That combination of techniques, known as single-cell RNA-seq, has evolved over the past few years. But a turning point came last year, when two groups showed it could be done on a scale large enough to track early development. One group used singlecell RNA-seq to measure gene activity in 8000 cells extracted at one time point from fruit fly embryos. About the same time, another team profiled gene activity of 50,000 cells from one larval stage of the nematode Caenorhabditis elegans. The data indicated which proteins, called transcription factors, were guiding the cells to differentiate into specialized types.

This year, those researchers and others performed even more extensive analyses on vertebrate embryos. Using a variety of sophisticated computational methods, they linked single-cell RNA-seq readouts taken at different time points to reveal the turning on and off of sets of genes that defined the types of cells formed in those more complex organisms. One study uncovered how a fertilized zebrafish egg gives rise to 25 cell types; another monitored frog development through early stages of organ formation and determined that some cells begin to specialize earlier than previously thought. “The techniques have answered fundamental questions regarding embryology,” says Harvard University stem cell biologist Leonard Zon.

Researchers interested in how some animals can regrow limbs or whole bodies have also turned to single-cell RNA-seq. Two groups studied gene expression patterns in aquatic flatworms called planaria—among biology’s champion regenerators—after theyhad been cut into pieces. The scientists discovered new cell types and developmental trajectories that emerged as each piece regrew into a whole individual. Another group traced the genes that switched on and off in axolotls, a type of salamander, that had lost a forelimb. The researchers found that some mature limb tissue reverted to an embryonic, undifferentiated state and then underwent cellular and molecular reprogramming to build a new limb.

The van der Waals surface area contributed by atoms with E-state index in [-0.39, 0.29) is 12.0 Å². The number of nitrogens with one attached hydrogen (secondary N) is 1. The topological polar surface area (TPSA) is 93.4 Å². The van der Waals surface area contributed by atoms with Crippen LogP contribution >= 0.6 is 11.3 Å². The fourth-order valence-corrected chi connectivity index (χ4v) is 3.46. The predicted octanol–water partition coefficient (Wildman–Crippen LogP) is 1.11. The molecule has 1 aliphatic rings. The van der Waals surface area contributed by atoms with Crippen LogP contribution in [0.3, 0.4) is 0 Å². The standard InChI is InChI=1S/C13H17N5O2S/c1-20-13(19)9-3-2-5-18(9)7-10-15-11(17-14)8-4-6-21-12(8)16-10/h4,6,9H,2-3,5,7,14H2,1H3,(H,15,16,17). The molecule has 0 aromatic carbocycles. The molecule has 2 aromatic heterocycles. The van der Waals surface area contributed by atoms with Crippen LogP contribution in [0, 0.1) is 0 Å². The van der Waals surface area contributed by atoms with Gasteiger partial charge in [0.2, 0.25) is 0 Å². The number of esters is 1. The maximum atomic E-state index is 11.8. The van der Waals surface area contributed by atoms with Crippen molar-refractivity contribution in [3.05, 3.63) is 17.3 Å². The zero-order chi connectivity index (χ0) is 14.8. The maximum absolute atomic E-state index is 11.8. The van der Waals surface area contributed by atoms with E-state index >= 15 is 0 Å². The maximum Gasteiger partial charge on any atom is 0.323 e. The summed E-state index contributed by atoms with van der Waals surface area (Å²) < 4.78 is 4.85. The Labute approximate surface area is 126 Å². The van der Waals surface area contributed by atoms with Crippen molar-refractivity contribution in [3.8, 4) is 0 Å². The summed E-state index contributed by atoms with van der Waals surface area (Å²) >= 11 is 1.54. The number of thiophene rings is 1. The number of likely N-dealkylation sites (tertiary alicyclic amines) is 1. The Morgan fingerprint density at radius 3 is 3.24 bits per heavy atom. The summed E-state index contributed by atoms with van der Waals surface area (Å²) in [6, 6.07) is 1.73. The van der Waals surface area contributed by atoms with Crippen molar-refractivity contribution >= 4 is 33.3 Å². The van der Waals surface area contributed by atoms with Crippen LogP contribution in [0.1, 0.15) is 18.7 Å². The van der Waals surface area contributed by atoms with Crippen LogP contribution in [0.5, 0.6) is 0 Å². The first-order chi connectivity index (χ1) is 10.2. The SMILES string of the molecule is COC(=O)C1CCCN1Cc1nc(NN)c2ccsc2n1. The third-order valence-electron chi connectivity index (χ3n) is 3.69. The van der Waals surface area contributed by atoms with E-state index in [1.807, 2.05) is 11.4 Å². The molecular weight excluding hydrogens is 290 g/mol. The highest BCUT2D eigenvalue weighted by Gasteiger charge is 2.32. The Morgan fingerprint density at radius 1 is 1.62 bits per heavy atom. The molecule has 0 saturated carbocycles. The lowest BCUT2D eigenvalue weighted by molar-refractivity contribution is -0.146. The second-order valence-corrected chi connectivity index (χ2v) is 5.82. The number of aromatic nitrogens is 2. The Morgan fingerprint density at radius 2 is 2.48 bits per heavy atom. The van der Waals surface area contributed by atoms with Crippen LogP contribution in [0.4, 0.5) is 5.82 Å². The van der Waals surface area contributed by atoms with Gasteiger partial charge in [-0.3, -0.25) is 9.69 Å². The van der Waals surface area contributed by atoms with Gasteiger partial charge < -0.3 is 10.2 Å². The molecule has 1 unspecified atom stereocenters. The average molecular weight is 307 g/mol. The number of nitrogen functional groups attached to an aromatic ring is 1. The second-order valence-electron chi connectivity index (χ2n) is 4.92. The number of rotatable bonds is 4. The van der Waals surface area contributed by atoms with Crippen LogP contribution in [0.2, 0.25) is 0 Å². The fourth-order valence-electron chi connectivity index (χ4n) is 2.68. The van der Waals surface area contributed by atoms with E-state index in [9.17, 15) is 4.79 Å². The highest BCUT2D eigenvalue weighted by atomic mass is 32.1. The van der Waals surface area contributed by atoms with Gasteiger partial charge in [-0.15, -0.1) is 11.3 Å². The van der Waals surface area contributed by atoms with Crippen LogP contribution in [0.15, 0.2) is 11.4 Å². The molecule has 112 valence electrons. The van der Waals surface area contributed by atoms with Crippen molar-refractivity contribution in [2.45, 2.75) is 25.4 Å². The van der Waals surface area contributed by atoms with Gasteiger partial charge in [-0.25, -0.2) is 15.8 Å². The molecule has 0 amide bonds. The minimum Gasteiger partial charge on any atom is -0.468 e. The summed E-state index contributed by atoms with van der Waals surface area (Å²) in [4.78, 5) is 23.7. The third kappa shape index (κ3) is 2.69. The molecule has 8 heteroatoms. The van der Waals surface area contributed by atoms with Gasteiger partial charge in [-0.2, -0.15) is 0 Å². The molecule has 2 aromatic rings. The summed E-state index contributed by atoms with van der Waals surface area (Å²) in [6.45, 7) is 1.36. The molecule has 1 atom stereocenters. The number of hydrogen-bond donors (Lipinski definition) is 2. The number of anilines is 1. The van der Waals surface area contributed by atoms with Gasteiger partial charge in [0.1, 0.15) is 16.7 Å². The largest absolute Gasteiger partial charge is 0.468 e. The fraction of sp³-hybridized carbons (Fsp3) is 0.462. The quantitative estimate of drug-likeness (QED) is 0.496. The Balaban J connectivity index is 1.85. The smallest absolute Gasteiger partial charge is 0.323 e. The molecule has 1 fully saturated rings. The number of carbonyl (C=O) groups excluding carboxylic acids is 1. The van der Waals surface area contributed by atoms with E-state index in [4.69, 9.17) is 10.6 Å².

Because cells must be removed from an organism for single-cell sequencing, that technique alone can’t show how those cells interact with their neighbors or identify the cells’ descendants. But by engineering markers into early embryonic cells, researchers can now track cells and their progeny in living organisms. At least one team exposes early embryos to mobile genetic elements that carry genes for different colored fluorescent tags, which randomly settle into the cells, imparting different colors to each cell lineage. Other teams have harnessed the gene-editing technique called CRISPR to mark the genomes of individual cells with unique barcodelike identifiers, which are then passed on to all their descendants. The gene editor can make new mutations in progeny cells while retaining the original mutations, enabling scientists to track how lineages branch off to form new cell types.